Did the Police Illegally Search Your Property When You Were Arrested?

Did the Police Illegally Search Your Property When You Were Arrested?

Posted on : April 29, 2019
Attorney For Illegal Police Search

If the police searched your personal property such as your vehicle or home before arresting you, it’s important to determine if this was done legally. This is especially true if the police seized evidence against you. Here’s what you need to know about search and seizure law and what to do if you were arrested for a crime in Maryland and the police searched your property.

What the U.S. Constitution Says About Search and Seizure

Citizens of the U.S. are protected by constitutional law against unreasonable search and seizure. Here’s what the fourth amendment has to say:

“The right of the people to be secure in their persons, houses, papers, and effects, against unreasonable searches and seizures, shall not be violated, and no Warrants shall issue, but upon probable cause, supported by Oath or affirmation, and particularly describing the place to be searched, and the persons or things to be seized.”

When is a Search Reasonable?

A search is considered reasonable if police have probable cause to believe a crime has been committed or they have a warrant.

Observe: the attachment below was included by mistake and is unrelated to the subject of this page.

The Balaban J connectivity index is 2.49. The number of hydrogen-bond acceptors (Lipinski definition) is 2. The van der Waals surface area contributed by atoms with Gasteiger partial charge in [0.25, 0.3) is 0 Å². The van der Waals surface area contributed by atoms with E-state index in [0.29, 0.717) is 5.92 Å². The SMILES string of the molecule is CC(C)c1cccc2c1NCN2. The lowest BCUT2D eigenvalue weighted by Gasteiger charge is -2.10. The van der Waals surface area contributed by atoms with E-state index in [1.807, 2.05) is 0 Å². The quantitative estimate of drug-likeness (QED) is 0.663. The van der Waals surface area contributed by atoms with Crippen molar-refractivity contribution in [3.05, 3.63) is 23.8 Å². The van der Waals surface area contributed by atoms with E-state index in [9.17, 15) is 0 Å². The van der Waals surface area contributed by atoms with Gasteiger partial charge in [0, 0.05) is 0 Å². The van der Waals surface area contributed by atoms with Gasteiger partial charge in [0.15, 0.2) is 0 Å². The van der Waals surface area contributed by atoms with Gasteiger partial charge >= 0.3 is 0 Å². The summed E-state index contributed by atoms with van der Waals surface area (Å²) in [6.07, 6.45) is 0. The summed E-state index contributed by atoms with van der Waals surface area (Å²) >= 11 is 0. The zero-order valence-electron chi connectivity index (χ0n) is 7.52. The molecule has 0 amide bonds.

Probable Cause

For example, if the police pull you over for speeding and smell marijuana in your vehicle, this is usually enough evidence or probable cause to legally search your vehicle for drugs or drug paraphernalia. However, the appearance of a driver having bloodshot eyes (with no other evidence to suggest the driver may be in possession of marijuana) would be unlikely to be enough evidence to conduct a legal search. The smell of marijuana is distinct, however, bloodshot eyes can be caused by several different things such as medications, fatigue, and chronic medical conditions like dry eye.

A Warrant

A search is also considered reasonable if a judge has signed a warrant that allows the police to do so. For example, if you’re a suspect in drug trafficking investigation, a judge may sign a warrant authorizing the police to search your home and vehicle. Keep in mind that the police can only search and seize evidence from the areas specifically listed on the search warrant.

Contact an Experienced Maryland Criminal Defense Attorney Now

If you were arrested and the police searched your home, car, locker, purse, or other property, it’s critical that you secure legal representation. Ocean City criminal defense lawyer Richard Brueckner has the skills and experience you need to fight the charges against you. Call today for a consultation at (410) 430-1464.

Posted by: Richard Brueckner

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